But Hannibal, now that he had torn himself away from Marcellus, made free use of his army, and going fearlessly round about, wasted all Italy with fire. Meantime, at Rome, Marcellus was in ill repute, and his enemies incited Publicius Bibulus, one of the tribunes of the people, a powerful speaker and a man of violence, to bring a denunciation against him.
This man held frequent assemblies of the people and tried to persuade them to put the forces of Marcellus in charge of another general,
‘since Marcellus,’ as he said,
‘after giving himself a little exercise in the war, has withdrawn from it as from a palaestra, and betaken himself to warm baths for refreshment.’ On learning of this, Marcellus left his legates in charge of his army, while he himself went up to Rome to make answer to the accusations against him.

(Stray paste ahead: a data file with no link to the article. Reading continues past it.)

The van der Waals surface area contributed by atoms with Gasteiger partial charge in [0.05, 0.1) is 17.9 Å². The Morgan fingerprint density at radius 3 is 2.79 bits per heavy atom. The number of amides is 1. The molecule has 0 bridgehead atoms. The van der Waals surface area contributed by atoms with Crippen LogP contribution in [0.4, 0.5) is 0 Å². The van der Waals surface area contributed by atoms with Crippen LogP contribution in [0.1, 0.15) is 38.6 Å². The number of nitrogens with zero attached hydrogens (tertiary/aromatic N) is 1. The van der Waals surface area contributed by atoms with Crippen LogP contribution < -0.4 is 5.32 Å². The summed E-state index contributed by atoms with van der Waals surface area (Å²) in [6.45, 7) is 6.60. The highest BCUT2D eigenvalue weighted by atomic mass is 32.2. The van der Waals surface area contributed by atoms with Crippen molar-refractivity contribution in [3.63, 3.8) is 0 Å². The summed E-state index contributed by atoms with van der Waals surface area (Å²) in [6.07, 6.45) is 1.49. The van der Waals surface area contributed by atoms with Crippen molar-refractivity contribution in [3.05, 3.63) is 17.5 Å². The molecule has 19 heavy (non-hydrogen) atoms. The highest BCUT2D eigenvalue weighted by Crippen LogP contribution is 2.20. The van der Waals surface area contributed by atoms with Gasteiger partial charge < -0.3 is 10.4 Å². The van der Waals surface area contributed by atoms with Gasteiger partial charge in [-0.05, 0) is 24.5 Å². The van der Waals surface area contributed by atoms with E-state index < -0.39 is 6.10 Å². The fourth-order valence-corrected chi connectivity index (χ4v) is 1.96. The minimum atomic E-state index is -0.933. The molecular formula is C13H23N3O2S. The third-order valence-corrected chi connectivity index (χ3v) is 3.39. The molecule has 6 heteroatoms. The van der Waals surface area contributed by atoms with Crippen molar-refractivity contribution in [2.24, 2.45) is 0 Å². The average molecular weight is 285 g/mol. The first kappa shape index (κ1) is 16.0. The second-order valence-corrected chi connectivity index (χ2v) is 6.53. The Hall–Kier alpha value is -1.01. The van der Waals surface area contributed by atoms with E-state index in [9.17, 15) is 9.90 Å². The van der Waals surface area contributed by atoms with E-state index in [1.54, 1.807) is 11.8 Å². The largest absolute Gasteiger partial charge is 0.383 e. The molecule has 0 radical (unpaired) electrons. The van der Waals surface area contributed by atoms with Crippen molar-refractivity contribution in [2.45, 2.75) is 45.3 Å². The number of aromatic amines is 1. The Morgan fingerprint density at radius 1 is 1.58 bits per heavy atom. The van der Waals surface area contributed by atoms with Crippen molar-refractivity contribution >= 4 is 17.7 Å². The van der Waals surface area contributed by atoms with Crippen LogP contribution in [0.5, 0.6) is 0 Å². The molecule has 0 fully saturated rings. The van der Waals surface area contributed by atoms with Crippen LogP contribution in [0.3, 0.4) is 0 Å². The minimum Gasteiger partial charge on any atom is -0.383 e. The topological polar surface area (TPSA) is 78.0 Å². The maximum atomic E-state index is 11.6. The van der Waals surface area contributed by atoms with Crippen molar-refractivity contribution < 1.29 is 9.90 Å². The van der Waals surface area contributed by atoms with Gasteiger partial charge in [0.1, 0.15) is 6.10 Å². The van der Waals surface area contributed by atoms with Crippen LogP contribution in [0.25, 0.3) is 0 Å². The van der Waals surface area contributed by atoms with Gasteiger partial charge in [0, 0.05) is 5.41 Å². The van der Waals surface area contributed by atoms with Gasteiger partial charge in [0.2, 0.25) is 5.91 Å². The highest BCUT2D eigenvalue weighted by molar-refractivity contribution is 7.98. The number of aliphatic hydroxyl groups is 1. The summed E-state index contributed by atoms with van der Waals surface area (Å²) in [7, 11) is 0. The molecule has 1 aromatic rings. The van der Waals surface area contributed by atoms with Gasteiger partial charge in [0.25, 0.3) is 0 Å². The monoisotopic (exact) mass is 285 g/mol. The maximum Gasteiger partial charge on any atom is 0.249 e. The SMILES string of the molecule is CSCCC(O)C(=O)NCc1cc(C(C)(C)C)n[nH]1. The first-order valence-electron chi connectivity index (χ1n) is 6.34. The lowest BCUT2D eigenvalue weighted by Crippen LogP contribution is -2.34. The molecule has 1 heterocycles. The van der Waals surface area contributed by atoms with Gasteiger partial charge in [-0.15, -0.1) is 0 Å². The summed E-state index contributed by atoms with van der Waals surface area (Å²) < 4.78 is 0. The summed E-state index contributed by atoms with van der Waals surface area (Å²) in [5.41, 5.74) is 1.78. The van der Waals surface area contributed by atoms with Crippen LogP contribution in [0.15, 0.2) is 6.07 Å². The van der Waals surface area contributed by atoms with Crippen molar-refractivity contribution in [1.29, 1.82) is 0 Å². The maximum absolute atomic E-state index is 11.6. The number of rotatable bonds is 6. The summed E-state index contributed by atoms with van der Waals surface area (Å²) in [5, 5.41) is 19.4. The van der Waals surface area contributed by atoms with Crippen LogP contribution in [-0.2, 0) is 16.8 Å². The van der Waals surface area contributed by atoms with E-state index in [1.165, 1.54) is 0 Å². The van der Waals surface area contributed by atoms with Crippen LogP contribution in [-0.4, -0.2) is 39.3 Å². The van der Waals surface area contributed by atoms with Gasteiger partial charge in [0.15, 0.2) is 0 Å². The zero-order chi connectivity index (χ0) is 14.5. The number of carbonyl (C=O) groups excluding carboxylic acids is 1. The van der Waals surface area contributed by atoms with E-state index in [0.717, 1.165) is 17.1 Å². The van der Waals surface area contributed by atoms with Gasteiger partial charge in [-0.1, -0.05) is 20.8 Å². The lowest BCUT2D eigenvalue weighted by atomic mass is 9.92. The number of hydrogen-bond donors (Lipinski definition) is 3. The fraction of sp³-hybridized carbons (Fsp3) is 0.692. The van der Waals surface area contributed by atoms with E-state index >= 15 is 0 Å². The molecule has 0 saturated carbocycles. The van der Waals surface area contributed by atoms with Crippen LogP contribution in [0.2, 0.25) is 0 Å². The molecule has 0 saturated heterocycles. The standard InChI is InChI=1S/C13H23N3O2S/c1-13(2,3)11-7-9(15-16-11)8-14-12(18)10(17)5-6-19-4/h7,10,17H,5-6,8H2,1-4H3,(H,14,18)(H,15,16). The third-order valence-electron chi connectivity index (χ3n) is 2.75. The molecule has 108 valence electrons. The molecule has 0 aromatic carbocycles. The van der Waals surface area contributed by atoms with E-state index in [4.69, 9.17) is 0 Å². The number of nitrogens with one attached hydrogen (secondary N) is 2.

There he found an impeachment prepared against him which was drawn from these accusations. Accordingly, on a day set for the trial, when the people had come together in the Flaminian circus, Bibulus rose up and denounced him. Then Marcellus spoke briefly and simply in his own defence, and the leading and most reputable citizens, with great boldness of speech and in glowing terms, exhorted the people not to show themselves worse judges than the enemy by convicting Marcellus of cowardice, whom alone of their leaders Hannibal avoided, and continually contrived not to fight with him, that he might fight with the rest.
When these speeches were ended, the accuser was so far disappointed in his hope of obtaining the verdict that Marcellus was not only acquitted of the charges against him, but actually appointed consul for the fifth time.1